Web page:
What is Nursing Home Abuse?
Nursing home abuse is common in the United States. Older adults get hurt, are neglected, and even die in the same facilities where they should be receiving proper care.
According to the federal government, “nursing home abuse means the willful infliction of injury, unreasonable confinements, intimidation, or punishment with resulting physical harm, pain, or mental anguish.” Nursing home abuse involves harm or injury done to an older adult intended to cause pain, suffering, or impairment.
The National Council on Aging (NCOA) found that nursing home abuse:
Nursing home abuse can take many forms. The NCOA states that nursing home abuse includes:
- Physical abuse, which can be made apparent by bruises or unexplained falls
- Sexual abuse, including any sexual activity without consent
- Neglect, indicated by matted hair, dirty bedding, and so on
- Emotional abuse, such as verbal threats and harassment
- Financial exploitation, such as forged financial documents or missing personal belongings
How common is nursing
Nursing home abuse is a pervasive problem in the U.S. A 2019 bipartisan Senate investigation, leading to reform efforts, found that poor resident care is “common” in about 5% of the nation’s care facilities.
According to the NCOA, approximately 5,000,000 elderly persons are abused every year.
In an Atlanta Long Term Care (LTC) Ombudsman Program study of 80 residents in 23 Georgia-based nursing homes, 44% of the respondents experienced abuse, while 48% experienced mistreatment. In addition, 38% percent of respondents witnessed fellow residents abused, while 44% had seen others being mistreated.
Overall, elder abuse affects hundreds of thousands of families annually. In 2013 alone, the National Center for Victims of Crime (NCVC) noted approximately 10,000 care facility complaints related to elder abuse.
Recent Cases of Nursing Home Abuse
- Striking with objects
- Refusing or denying food
- Failure to administer prescribed medication or treatment
- Neglecting hygiene
- Not providing adequate supervision
- Forced nudity
- Forced observation of pornography or masturbation
- Taking sexually explicit videos, audios, or photos
- Forged financial documents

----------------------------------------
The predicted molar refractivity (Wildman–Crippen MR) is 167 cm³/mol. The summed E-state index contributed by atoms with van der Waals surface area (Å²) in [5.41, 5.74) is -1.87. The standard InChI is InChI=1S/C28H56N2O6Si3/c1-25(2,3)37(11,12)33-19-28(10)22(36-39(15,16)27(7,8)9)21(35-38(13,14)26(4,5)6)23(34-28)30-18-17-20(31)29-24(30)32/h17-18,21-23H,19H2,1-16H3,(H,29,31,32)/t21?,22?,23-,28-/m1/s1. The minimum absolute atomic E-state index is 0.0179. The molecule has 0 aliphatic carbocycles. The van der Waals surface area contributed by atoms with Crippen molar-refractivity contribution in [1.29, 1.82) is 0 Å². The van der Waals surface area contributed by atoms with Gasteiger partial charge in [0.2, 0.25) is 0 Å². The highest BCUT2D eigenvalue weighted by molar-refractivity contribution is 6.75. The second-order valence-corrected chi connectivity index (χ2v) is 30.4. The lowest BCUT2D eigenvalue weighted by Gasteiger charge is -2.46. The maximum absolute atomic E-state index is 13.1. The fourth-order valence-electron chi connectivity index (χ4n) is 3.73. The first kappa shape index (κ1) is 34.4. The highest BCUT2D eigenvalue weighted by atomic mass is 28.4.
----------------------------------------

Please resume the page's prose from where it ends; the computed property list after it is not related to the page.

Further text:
- Missing property and belongings
What causes nursing
The causes of elder abuse depend on the quality of the care facility, its policies, staff members, and operation and management. Regardless, there tend to be some common contributing factors, such as:
When there is not enough staff to care for the nursing home residents, aides can be overloaded and overworked. The prevalence of understaffing can make it hard for employees to respond properly.
Unfortunately, understaffing in nursing homes is on the rise. A report by the U.S. Public Interest Research Group noted that 20% of U.S. nursing homes were understaffed as of December 2020.
When care facilities fail to screen their employees properly, they can endanger their residents. Aides with a history of abuse or drug addiction are more likely to abuse people in long-term care facilities.
Risk Factors in Nursing
- Odd behavior
- Control by the caregiver
- Fear of the caregiver
- Extreme agitation
- Panic attacks
- Suicide attempts
- Withdrawal from social interactions
- Unexplained change in behavior
- Increased nightmares
- Bruises around the inner thigh, breasts, or genital areas
- Sexually transmitted infections
- Unexplained vaginal or anal bleeding
- Difficulty walking or sitting down
- Torn, bloodied, or stained underclothing
- Missing items
- Sudden changes in financial situation
- Significant fund withdrawals
How can you prevent
nursing home abuse?
Nursing home abuse prevention is complex. It requires the involvement of different parties, including residents, nursing staff, and the government. There are many ways to proactively prevent abuse, including the following:
- Understand the different forms of abuse that can